On cross-examination, Colunga stated that defendant quoted him a price of $900 per ounce during a telephone conversation. On redirect, he explained that this conversation took place about an hour before he went to make the purchase. He said that his wife spoke to defendant on the phone. Then, he said that he actually spoke to defendant. Finally, on recross-examination, he stated that defendant called him looking for scales and that he asked her the price per ounce. She responded that it was $900. Both he and his wife talked to defendant during the call.
Estrella was arrested that night and had the $300 in her possession. Defendant was arrested at her sister's home on April 1, 1997.
Illinois State Police special agent Gregory Dixon testified that he spoke with the defendant after her arrest. After he informed defendant of her rights, she signed a waiver and agreed to the interview. Defendant told him that in late January, she and her husband had some visitors from Chicago. One of them, Estrella, brought one-half kilogram of cocaine and tried, unsuccessfully, to sell it in Hoopeston. When the visitors got ready to leave, their car would not start. Defendant and her husband agreed to sell their car to them for $4,000, with a $2,000 down payment. The visitors left in the car, with the promise to return in several days with the $2,000 balance.
Defendant came home on February 4, 1997, to find Estrella and her friends there. Estrella retrieved a blanket from the car and "made some kind of gesture that led [defendant] to believe that the blanket contained  cocaine." Estrella took the blanket into the back bedroom. At approximately 8 p.m., Colunga called and asked for Mario. Colunga wanted to know if the cocaine had arrived. Defendant told him her husband was at work and that Colunga would have to talk to Mario. Colunga arrived a bit later to buy $300 worth of cocaine. He and Estrella went in to the back bedroom. Defendant saw Estrella putting $300 in her vest pocket as Colunga was leaving.
Dixon testified that defendant indicated no surprise that cocaine was brought into her home on either occasion. She did not indicate that she had made any effort to get the cocaine out of her house. She was aware of the transaction with Colunga as it was taking place. It was Dixon's opinion that defendant's husband was "doing a lot of the actual dealing," but that defendant assisted him by "fielding phone calls," for example.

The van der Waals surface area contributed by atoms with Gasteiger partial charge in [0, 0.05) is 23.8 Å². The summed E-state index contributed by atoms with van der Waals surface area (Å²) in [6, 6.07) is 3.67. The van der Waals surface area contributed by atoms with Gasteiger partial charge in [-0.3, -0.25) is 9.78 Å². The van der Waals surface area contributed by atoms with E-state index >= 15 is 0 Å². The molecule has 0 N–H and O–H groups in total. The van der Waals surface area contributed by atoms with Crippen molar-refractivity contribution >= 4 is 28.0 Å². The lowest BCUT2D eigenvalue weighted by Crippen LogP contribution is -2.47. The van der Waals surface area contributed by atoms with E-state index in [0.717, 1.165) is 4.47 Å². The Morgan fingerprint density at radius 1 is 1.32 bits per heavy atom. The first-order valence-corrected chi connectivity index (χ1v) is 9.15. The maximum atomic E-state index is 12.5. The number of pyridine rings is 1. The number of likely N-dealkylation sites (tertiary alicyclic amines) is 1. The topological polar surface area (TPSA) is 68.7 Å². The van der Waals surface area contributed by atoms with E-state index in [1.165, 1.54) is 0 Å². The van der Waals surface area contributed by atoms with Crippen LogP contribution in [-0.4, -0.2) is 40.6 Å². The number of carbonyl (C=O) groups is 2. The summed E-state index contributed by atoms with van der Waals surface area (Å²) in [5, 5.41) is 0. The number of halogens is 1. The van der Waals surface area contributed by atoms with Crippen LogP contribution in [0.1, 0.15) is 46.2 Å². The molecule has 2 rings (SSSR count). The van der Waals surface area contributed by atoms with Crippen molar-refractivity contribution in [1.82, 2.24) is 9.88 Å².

At the Conclusion of the State's closing argument, the prosecutor said:
"Your oath requires you to find the correct verdict on this evidence and on the law ***. I would suggest your oath requires you to find the Defendant guilty on all of the charges.
You people came in here yesterday *** and you took on a duty just like the Judge *** when he became a Judge, I took on one, [and] [the assistant Attorney General] took on one when we became prosecutors and [defense attorney] took on one when he became a defense lawyer. Your duty is you are part of the system ***. When a jury comes into a court- room and has evidence like this presented to it and it is unrebutted evidence, it is not living up to your oath, you are not doing your duty if you let her walk out of here."
Defense counsel objected and the trial court overruled the objection.
The prosecutor then concluded:
"Because on the evidence you have heard you will not be living up to your duty to the system, to the People of the State of Illinois[,] if this type of evidence lets someone walk out of the courtroom."
Defendant's posttrial motion raised the issue of improper closing argument, specifically the prosecutor's remarks regarding the duty of the jurors to convict. The motion was denied on September 12, 1997, and sentence was imposed.
Defendant argues on appeal that the prosecutor's remarks to the jurors on their duty were improper and, because of those remarks and because the trial court erred by overruling her objection, she was denied a fair trial.
Although attorneys are allowed latitude in closing arguments, reversible error results when comments by a prosecutor"engender substantial prejudice against a defendant [citation], such that it is impossible to say whether or not a verdict of guilt resulted from those comments." People v. Henderson, 142 Ill. 2d 258, 323, 568 N.E.2d 1234, 1265 (1990).
The State argues that the comments were not improper, that they: "do not suggest a duty to convict but rather a duty to review the evidence, apply it to the law given the jury by the court, and reach the inescapable Conclusion that the law required the conviction of defendant under these facts."